Saturday, 31 December 2011

Farewell to the old!

Blog posts are strange things. I know many bloggers are capable, productive people. They plan their posts, programme the widgits to deliver posts at regular intervals and carry on with their life. It doesn't work like that for me - or hasn't done so in the past. I think about things, really want to share discoveries and then life happens and nothing gets posted for ages.

For several weeks I've been wanting to tie up things with my herbal ally for 2011 - sweet violet but it hasn't happened, so I'm going to give you a run down of some of the things I've been up to.

Back in October, my aim for the remaining three months of 2011 was to catch up with any tasks I'd omitted from Kristine Brown's Herbal Ally challenges. I know I only meditated with the plant once rather than on a regular basis, but things went rather pear-shaped. I did make some salve with the beautifully dark green double infused oil just before Christmas and aim to use it for breast massage on a regular basis next year (New Year resolution No 1!)

When autumn arrived I fully intended to dig up a violet plant and consider its roots, but when I went down to my violet patch at the bottom of my garden (I don't have fairies who live there, just a pile of stones and shells guarded by a hedgehog and a mouse!) I discovered an amazing show of new violet flowers. How could I dig up a plant when they were putting on so much new growth!

Instead, I picked the flowers the day before the December workshop and poured boiling water over them to begin the process of making a violet syrup. I'd left the flowers in a glass jug for an hour or so before I infused them and the smell was positively divine! You can read about the magic of syrup making on Jackie's blog. The syrup was much more pink than the one I'd made in the spring which shows how more potent the fresh violet flowers were despite growing at the wrong time of year!

I've learned so much from this plant, I'm really pleased I chose her for my ally during 2011.

Herbal Ally 2012
Next year's ally has also been chosen during one of my recent. sleepless nights. Although I've worked with her a great deal already, I'm going to walk with all the different kinds of rose who gift me with their friendship and medicine. I spent an hour on Wednesday clearing a secret path to the new dogrose in the field around the corner from my house. I have three others to learn from at the farm along with the apothecary's rose and some US rosa rugosa seeds I hope to plant in the spring.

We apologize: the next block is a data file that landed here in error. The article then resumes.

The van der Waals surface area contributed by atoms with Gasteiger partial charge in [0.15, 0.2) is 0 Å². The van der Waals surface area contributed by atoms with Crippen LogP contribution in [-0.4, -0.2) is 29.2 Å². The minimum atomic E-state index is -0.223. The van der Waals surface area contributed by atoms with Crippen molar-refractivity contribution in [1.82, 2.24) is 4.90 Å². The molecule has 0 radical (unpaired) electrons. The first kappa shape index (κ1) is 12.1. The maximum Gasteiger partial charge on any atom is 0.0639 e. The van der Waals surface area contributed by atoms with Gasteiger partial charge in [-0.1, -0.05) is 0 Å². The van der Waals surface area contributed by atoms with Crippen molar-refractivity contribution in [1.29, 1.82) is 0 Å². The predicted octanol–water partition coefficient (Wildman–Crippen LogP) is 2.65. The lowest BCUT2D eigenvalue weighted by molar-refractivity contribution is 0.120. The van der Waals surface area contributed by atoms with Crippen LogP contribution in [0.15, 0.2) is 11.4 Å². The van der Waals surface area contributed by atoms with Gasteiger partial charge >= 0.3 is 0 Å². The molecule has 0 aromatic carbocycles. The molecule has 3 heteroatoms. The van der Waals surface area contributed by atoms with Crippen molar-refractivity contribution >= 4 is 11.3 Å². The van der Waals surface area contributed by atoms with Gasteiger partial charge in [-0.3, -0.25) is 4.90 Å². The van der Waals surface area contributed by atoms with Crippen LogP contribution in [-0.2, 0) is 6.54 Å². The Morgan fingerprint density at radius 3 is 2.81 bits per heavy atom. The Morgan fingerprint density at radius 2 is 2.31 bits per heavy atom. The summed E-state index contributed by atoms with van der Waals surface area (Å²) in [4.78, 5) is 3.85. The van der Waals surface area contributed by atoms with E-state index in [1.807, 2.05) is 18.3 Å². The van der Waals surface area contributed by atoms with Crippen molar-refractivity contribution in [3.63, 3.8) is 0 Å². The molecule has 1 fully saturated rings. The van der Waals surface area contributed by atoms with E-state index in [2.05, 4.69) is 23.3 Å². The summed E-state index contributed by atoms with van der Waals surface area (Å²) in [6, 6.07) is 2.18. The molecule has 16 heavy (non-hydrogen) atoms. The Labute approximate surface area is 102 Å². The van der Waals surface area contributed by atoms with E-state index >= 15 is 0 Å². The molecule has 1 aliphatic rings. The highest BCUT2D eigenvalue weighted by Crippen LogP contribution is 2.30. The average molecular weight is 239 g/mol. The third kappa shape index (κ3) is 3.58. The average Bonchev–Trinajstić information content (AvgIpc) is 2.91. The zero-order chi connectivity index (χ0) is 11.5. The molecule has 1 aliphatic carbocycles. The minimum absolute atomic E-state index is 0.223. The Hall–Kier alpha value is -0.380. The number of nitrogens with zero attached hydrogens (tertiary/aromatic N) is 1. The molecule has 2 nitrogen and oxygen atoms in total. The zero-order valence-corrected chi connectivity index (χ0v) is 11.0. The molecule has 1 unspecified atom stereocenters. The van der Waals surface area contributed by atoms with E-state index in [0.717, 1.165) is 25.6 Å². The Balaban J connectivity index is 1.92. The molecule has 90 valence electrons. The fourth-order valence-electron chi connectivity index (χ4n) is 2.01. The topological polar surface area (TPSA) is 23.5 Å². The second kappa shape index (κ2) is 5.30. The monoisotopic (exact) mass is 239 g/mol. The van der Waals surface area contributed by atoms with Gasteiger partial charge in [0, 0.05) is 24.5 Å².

Friday, 16 December 2011

Tonics: a lesson in trust and sufficiency from rose

Two days ago I received an email from one of my new apprentices asking what I would recommend as a tonic she could give to her patients. Her question inspired me to write a blog post which I began yesterday.

Tonic is one of those words which you think you know, but when you take time to consider its meaning, the totality escapes you.

When I’m confused I usually turn to Jim MacDonald’s website because he has such a wealth of information and he puts things in ways which can be easily understood.

Browsing through his terms, I found he had written, “"Tonic" is a dreadfully problematic term, because it has so many meanings and can be applied in so many different ways. Really, without using an adjective to qualify what kind of tonic it is, the noun "tonic" is close to useless. To be practical, most people intend to convey that a tonic is an herb that builds up your energy and health and is good for you.”

Jim then went on to quote from a draft copy of Matthew Wood’s Practice of Traditional Western Herbalism, saying that it offered one of the better definitions of the word “tonic”, in that it allowed for all the different manifestations this vague category may take. I looked through my copy of Wood’s book, but I couldn’t find the definition, so I was especially grateful for Jim’s note.

Matt Woods wrote, “A tonic is usually an herb or food that acts on the body in a slow, nutritive fashion to build up the substance of the body. In this sense, the term "tonic" might be considered synonymous with "trophorestorative". It can also be defined as a substance which (like an astringent) restrains loss from the body by "toning" tissues.”